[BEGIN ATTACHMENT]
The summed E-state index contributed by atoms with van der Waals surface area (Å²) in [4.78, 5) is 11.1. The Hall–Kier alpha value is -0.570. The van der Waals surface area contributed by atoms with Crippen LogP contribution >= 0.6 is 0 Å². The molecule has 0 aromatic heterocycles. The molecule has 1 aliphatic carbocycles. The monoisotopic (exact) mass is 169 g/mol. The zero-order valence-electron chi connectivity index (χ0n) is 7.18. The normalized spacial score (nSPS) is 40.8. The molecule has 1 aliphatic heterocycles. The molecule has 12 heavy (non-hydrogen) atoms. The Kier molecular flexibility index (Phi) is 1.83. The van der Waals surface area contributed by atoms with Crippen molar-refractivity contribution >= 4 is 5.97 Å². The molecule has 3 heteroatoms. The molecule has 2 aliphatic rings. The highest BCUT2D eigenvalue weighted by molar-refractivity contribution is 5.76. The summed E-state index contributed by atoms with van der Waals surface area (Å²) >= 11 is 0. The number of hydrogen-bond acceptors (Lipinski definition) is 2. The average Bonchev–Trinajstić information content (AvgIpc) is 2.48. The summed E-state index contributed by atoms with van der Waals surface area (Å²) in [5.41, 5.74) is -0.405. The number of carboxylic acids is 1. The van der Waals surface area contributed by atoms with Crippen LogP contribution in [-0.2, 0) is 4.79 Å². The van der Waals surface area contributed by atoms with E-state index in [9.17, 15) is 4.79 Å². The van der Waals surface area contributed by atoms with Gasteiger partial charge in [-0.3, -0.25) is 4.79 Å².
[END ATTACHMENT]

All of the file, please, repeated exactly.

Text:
The summed E-state index contributed by atoms with van der Waals surface area (Å²) in [4.78, 5) is 11.1. The Hall–Kier alpha value is -0.570. The van der Waals surface area contributed by atoms with Crippen LogP contribution >= 0.6 is 0 Å². The molecule has 0 aromatic heterocycles. The molecule has 1 aliphatic carbocycles. The monoisotopic (exact) mass is 169 g/mol. The zero-order valence-electron chi connectivity index (χ0n) is 7.18. The normalized spacial score (nSPS) is 40.8. The molecule has 1 aliphatic heterocycles. The molecule has 12 heavy (non-hydrogen) atoms. The Kier molecular flexibility index (Phi) is 1.83. The van der Waals surface area contributed by atoms with Crippen molar-refractivity contribution >= 4 is 5.97 Å². The molecule has 3 heteroatoms. The molecule has 2 aliphatic rings. The highest BCUT2D eigenvalue weighted by molar-refractivity contribution is 5.76. The summed E-state index contributed by atoms with van der Waals surface area (Å²) >= 11 is 0. The number of hydrogen-bond acceptors (Lipinski definition) is 2. The average Bonchev–Trinajstić information content (AvgIpc) is 2.48. The summed E-state index contributed by atoms with van der Waals surface area (Å²) in [5.41, 5.74) is -0.405. The number of carboxylic acids is 1. The van der Waals surface area contributed by atoms with Crippen LogP contribution in [-0.2, 0) is 4.79 Å². The van der Waals surface area contributed by atoms with E-state index in [9.17, 15) is 4.79 Å². The van der Waals surface area contributed by atoms with Gasteiger partial charge in [-0.3, -0.25) is 4.79 Å².